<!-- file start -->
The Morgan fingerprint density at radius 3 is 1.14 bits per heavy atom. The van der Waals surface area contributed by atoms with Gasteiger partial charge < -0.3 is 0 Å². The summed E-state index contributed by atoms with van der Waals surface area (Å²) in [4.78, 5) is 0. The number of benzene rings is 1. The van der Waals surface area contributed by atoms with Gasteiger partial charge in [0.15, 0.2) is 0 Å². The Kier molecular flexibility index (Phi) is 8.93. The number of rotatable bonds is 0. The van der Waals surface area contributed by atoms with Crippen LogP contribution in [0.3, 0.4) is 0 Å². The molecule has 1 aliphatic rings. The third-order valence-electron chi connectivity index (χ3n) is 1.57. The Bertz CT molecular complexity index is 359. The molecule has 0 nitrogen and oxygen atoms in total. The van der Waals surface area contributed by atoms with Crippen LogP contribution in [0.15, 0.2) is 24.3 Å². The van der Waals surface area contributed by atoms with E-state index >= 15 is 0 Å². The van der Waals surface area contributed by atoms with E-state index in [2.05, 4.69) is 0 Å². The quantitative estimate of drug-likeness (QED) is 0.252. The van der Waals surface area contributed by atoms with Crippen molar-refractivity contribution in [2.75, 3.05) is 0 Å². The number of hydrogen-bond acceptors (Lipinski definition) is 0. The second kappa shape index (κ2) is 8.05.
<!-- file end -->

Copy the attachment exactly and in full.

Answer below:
The Morgan fingerprint density at radius 3 is 1.14 bits per heavy atom. The van der Waals surface area contributed by atoms with Gasteiger partial charge < -0.3 is 0 Å². The summed E-state index contributed by atoms with van der Waals surface area (Å²) in [4.78, 5) is 0. The number of benzene rings is 1. The van der Waals surface area contributed by atoms with Gasteiger partial charge in [0.15, 0.2) is 0 Å². The Kier molecular flexibility index (Phi) is 8.93. The number of rotatable bonds is 0. The van der Waals surface area contributed by atoms with Crippen LogP contribution in [0.3, 0.4) is 0 Å². The molecule has 1 aliphatic rings. The third-order valence-electron chi connectivity index (χ3n) is 1.57. The Bertz CT molecular complexity index is 359. The molecule has 0 nitrogen and oxygen atoms in total. The van der Waals surface area contributed by atoms with Crippen LogP contribution in [0.15, 0.2) is 24.3 Å². The van der Waals surface area contributed by atoms with E-state index >= 15 is 0 Å². The van der Waals surface area contributed by atoms with E-state index in [2.05, 4.69) is 0 Å². The quantitative estimate of drug-likeness (QED) is 0.252. The van der Waals surface area contributed by atoms with Crippen molar-refractivity contribution in [2.75, 3.05) is 0 Å². The number of hydrogen-bond acceptors (Lipinski definition) is 0. The second kappa shape index (κ2) is 8.05.